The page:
Exhibit 4: Millions of tons of plastic accumulated worldwide (1950–2017) 

Pie chart shows status of 9.2 billion tons of plastics worldwide: 58% discarded; 24% in use, 8% recycled, 11% incinerated.

About one-third of all discarded plastic is located within 50 kilometers (km) of a coast, where it’s at risk of entering and disrupting the oceans. Mismanaged plastic waste can enter waterways and the ocean, floating and degrading over time into smaller pieces that cloud the water and are eaten by fish (Exhibit 5).16 Such coastal waste threatens the health of the marine ecosystem—the shore and ocean are crucial spots where water, nutrients, land and air interact to sustain important plant and animal life. Plastic waste can harm or kill marine animals when they are entangled in or consume it.

Exhibit 5: How plastic enters the world’s oceans 

Four stages of plastic waste are shown with tonnage: 27 million tons globally total; 100 million tons reach the coast; 32 million tons are mismanaged there; 8 million tons enter oceans

The risk of continued biodiversity loss is profound not just for nature but for financial stability. The issue has caught the attention of, among others, the Network of Central Banks and Supervisors for Greening the Financial System, whose recently released statement said: “Biodiversity loss could have significant microeconomic implications. Failure to account for, mitigate and adapt to these implications is a source of risks relevant for financial stability.”18

As is the case with climate change, biodiversity loss poses two major risks to the financial system:

  • Biological risk : Risks associated with the loss of ecosystem services: raw materials; the regulation of climate, water, pollution and disease; recreation; tourism; and human health. These tangible biological damages (like the physical risks of climate change) are caused by the changing natural environment via the threats shown in Exhibit 2.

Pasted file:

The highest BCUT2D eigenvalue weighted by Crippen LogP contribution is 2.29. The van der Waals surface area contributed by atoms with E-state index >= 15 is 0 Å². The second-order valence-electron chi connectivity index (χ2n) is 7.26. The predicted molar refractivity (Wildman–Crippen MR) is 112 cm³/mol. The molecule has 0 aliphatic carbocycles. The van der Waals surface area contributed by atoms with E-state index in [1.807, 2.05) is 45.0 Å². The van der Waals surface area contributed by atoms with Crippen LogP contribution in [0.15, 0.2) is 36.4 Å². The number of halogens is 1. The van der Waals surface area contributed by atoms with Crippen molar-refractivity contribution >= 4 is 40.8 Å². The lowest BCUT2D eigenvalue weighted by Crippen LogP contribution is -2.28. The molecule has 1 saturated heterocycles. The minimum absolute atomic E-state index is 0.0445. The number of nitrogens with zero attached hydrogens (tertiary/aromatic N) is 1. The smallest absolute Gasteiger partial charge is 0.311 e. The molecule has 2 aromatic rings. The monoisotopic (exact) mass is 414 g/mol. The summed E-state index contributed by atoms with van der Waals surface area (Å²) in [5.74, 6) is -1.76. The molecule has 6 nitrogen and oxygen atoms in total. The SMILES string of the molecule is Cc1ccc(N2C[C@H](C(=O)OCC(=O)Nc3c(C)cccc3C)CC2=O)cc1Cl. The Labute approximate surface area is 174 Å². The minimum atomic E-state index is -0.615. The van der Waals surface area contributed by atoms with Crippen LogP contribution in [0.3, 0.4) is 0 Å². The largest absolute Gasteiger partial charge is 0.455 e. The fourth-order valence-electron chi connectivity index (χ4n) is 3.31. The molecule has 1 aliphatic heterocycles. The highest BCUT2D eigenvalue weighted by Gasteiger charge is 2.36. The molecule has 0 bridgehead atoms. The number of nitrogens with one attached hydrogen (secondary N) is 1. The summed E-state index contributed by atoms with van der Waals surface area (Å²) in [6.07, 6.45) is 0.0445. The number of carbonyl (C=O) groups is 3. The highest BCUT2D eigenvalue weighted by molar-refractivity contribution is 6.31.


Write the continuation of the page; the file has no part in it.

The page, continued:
• Biodiversity transition risk : Risks associated with the transition to a low biodiversity impact economy. These will potentially alter business practices and investment metrics, leading to the devaluation of some assets.

Global commitments have already been made to combat climate change and preserve biodiversity. In the lead-up to COP26, the annual United Nations climate conference, in 2021, several countries made “30 x 30” pledges: to conserve 30% of their lands and waters by 2030. At the 2021 meeting, more than 100 countries agreed to end and reverse deforestation by 2030.

Another gathering, the June 2021 Group of 7 meeting, ended with member countries adopting a the 2030 Nature Compact. It covers conservation, ending deforestation, reducing marine litter and halting the illegal trade in wildlife. And at the March 2022 United Nations Environment Assembly (UNEA-5) in Nairobi, attendees made an agreement to restrict plastic waste, with a goal of developing an internationally binding treaty by 2024.

These commitments are likely to spur nations to pass country-level policies to improve biodiversity and address plastics. As international treaties spur a transition on biodiversity, the biological and biodiversity transition risks will be actualized, requiring investors to seek out metrics to monitor biodiversity action. Companies working to improve biodiversity health or minimize harmful impacts on it may present new investing opportunities.